My mother was given to hyperbole when she was trying to make a point, but this story of ostracism only increased my desire to become a psychiatrist. I watched Dr. M standing alone in a corner; to me, he was a noble figure, a Galileo, a Socrates, a Gandhi, a pioneer who pursued the truth despite formidable opposition. Later that evening, my fantasy was sullied a bit by the sight of Dr. M talking happily to a group of his friends, laughing and chatting, with no signs of the stigma that my mother had re-ferred to earlier.

When I joined medical school, a friend of my father’s, a prosperous businessman from Bombay, asked me, “So, what do you want to specialize in?”

“Psychiatry,” I replied.

He looked at me, his eyes widened, then he leaned back and laughed out loud. “Psychiatry!” he exclaimed, with a mixture of hilarity and disbelief, as if I’d just told him I wanted to become a Bollywood star. The conversation ended there. I didn’t ask him why he reacted that way. But I’d grown up in that milieu; I’d seen the movies, and read the books, and I knew what he was thinking—that a psychiatrist is someone who walks the halls of a dank, decrepit building, a large rusty ring with keys in one hand and a flickering candle in the other, as crazed inmates scream wretchedly inside their barred cells.

For many people of his generation, there was no such thing as a normal person with an illness of the mind. You could, for example, be an average person who just happens to have a bad heart, or an ordinary woman who just happens to have arthritis. But the moment you were afflicted by mental illness, your very core changed; it was as if a person who was psychotic was transformed into another species altogether, a species that was considered better left uncared for, unheeded, and unmentioned. And I fancied myself the protector, shielding this underdog from the derision of people like the businessman from Bombay.

I remember other incidents that might have sparked my interest in psychiatry.

A classmate in college, on the eve of his exams, was found dead, hanging from the stairs, a paper bag over his eyes, and a rag in his mouth.

“Why did he do that?” I asked a friend of his.

He shrugged. “He thought he was going to fail the exams.”

His death was ascribed to academic pressures, and his parents were blamed for pushing their son too hard. No one ever suggested that a mental illness may have been responsible for his death. The family left the city a few years later, never to be heard from again.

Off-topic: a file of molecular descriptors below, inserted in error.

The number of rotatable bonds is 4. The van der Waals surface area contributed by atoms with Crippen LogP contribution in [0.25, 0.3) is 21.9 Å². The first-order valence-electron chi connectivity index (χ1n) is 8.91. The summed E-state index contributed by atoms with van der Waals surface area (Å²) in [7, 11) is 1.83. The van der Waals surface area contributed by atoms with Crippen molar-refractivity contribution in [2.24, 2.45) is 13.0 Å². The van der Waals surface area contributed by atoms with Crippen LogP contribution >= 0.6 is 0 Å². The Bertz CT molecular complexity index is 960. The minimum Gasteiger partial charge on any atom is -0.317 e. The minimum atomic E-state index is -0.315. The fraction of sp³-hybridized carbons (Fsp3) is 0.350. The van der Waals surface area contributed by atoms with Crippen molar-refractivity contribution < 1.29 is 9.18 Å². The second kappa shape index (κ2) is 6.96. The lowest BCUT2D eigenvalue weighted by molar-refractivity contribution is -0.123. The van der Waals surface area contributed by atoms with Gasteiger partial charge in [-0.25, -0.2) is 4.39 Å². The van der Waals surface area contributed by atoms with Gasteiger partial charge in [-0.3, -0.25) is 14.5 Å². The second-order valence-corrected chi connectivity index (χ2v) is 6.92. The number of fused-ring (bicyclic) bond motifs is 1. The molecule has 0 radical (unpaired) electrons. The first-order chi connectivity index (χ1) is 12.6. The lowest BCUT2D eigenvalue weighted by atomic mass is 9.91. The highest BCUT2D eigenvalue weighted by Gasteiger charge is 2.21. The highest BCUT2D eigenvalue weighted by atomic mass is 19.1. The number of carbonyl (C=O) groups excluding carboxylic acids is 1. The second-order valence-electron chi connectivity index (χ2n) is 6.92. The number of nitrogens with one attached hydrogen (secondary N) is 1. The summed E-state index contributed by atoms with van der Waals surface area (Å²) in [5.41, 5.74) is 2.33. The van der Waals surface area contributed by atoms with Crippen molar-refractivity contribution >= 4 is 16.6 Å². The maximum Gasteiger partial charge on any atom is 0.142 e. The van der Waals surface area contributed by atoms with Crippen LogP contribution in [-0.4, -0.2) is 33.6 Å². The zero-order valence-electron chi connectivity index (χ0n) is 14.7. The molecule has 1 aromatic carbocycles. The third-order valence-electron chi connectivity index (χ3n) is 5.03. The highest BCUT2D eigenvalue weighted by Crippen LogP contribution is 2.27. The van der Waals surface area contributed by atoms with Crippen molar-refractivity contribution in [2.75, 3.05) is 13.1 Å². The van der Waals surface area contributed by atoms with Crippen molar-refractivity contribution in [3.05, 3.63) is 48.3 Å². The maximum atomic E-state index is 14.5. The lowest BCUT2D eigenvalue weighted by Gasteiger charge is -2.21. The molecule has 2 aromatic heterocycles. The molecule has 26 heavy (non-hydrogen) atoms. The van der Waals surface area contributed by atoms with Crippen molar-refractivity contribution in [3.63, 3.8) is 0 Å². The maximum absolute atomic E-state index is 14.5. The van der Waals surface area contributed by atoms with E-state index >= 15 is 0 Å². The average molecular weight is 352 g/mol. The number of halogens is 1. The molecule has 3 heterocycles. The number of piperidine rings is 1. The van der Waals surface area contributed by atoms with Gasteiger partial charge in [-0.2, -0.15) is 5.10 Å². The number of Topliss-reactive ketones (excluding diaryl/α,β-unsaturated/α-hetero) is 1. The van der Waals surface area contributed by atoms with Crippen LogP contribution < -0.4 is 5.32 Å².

Then, there was a distant relative of mine, my mother’s uncle’s cousin or something like that. (His proximity to the family was always minimized.) The family secret was that the man would sometimes take his clothes off and run around naked in the village, much to the embarrassment of his family.

I was curious. “Why does he do this?”

My cousin shrugged. “He’s just like that,” she said. “Crazy.”

And then, there was the boy in my seventh grade class who was clearly unwell. Even as 12-year-olds, we knew that he was different from the rest of us. Jasdeep ate pieces of chalk with seeming relish, and then often, when the teacher looked away, he took a piece of glass and casually ran it across his forearm, taking pleasure in the reactions he got from us: amazement, disgust, fear, and fascination. None of us thought of telling the teacher. To us, Jasdeep was just being Jasdeep. Later in the school year he was caught cutting himself, and his parents were summoned for a meeting. I remember Jasdeep coming back to school the following day, subdued and sullen. His father had beaten him, he said. A week later, he started eating chalk again and cutting himself with a vengeance.

But my first vivid memory of anything psychiatric is from one summer evening in the late 1970s, when my parents inadvertently took me to see the famous movie about a girl with mental illness, I Never Promised You a Rose Garden. They thought the title was fairly innocuous.

I was 6 years old at the time, and the movie’s images burned into my consciousness like a primordial dream: a girl taken to a hospital by her concerned parents; savage men brandishing spears and riding unbridled horses across barren lands; and flashes of the girl cutting her wrist and periodically extinguishing cigarettes on her forearm.

After I asked my mother for the third time, “Why is she doing that?” my parents and I left the theater.

I spent the rest of the week wondering why the girl had seemed so upset, why she’d cried and why she’d hurt herself. In retrospect, those must have been difficult questions for my parents to answer. How does one explain mental illness to a child who is still coming to terms with the concept of normalcy?

As I thought about these incidents, I realized that although I was not exposed to more than one’s usual share of psychopathology, I always wanted an explanation for what I saw; psychiatry was a method of inquiry into the questions I’d always had. I realized that for me, as for many of us, psychiatry was not a dispassionate career choice, but a vocation.

I think we become psychiatrists because all our lives we have observed things on the periphery of our consciousness, things that we could not describe, or comprehend, or change, until we learned the language of psychiatry.

We did not choose our passion as much as it chose us. On days like this, when my work seems dull and exhausting, thankless or frustrating, when even someone’s misery seems commonplace and tiresome, I find it useful to remember why I am a psychiatrist. Remembering why comforts me, inspires me, and renews me.

I went in to see my next patient. There was nothing else I’d rather be doing.